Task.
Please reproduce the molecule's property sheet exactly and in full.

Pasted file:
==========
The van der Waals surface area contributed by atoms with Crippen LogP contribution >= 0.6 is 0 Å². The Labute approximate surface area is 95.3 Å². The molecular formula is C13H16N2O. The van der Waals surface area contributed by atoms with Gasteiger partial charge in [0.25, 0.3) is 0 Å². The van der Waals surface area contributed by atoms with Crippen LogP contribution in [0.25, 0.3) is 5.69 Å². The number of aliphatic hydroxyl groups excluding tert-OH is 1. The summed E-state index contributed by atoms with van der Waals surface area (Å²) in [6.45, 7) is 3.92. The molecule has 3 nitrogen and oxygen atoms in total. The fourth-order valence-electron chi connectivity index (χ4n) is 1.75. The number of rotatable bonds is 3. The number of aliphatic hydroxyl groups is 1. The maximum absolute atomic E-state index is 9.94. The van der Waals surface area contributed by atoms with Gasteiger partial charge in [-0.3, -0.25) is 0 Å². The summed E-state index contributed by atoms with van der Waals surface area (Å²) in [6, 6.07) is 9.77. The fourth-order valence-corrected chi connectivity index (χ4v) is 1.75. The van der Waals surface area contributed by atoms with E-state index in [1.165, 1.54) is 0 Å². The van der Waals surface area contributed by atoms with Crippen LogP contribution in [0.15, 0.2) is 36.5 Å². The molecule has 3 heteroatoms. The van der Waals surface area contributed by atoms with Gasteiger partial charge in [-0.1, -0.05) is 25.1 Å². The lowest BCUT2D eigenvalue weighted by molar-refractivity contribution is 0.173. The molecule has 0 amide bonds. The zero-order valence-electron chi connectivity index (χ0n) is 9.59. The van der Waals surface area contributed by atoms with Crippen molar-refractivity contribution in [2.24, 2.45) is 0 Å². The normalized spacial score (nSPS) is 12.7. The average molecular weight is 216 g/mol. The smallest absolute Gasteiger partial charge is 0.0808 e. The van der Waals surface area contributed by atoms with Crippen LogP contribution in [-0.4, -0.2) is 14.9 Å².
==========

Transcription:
The van der Waals surface area contributed by atoms with Crippen LogP contribution >= 0.6 is 0 Å². The Labute approximate surface area is 95.3 Å². The molecular formula is C13H16N2O. The van der Waals surface area contributed by atoms with Gasteiger partial charge in [0.25, 0.3) is 0 Å². The van der Waals surface area contributed by atoms with Crippen LogP contribution in [0.25, 0.3) is 5.69 Å². The number of aliphatic hydroxyl groups excluding tert-OH is 1. The summed E-state index contributed by atoms with van der Waals surface area (Å²) in [6.45, 7) is 3.92. The molecule has 3 nitrogen and oxygen atoms in total. The fourth-order valence-electron chi connectivity index (χ4n) is 1.75. The number of rotatable bonds is 3. The number of aliphatic hydroxyl groups is 1. The maximum absolute atomic E-state index is 9.94. The van der Waals surface area contributed by atoms with Gasteiger partial charge in [-0.3, -0.25) is 0 Å². The summed E-state index contributed by atoms with van der Waals surface area (Å²) in [6, 6.07) is 9.77. The fourth-order valence-corrected chi connectivity index (χ4v) is 1.75. The van der Waals surface area contributed by atoms with E-state index in [1.165, 1.54) is 0 Å². The van der Waals surface area contributed by atoms with Crippen LogP contribution in [0.15, 0.2) is 36.5 Å². The molecule has 3 heteroatoms. The van der Waals surface area contributed by atoms with Gasteiger partial charge in [-0.1, -0.05) is 25.1 Å². The lowest BCUT2D eigenvalue weighted by molar-refractivity contribution is 0.173. The molecule has 0 amide bonds. The zero-order valence-electron chi connectivity index (χ0n) is 9.59. The van der Waals surface area contributed by atoms with Crippen molar-refractivity contribution in [2.24, 2.45) is 0 Å². The normalized spacial score (nSPS) is 12.7. The average molecular weight is 216 g/mol. The smallest absolute Gasteiger partial charge is 0.0808 e. The van der Waals surface area contributed by atoms with Crippen LogP contribution in [-0.4, -0.2) is 14.9 Å².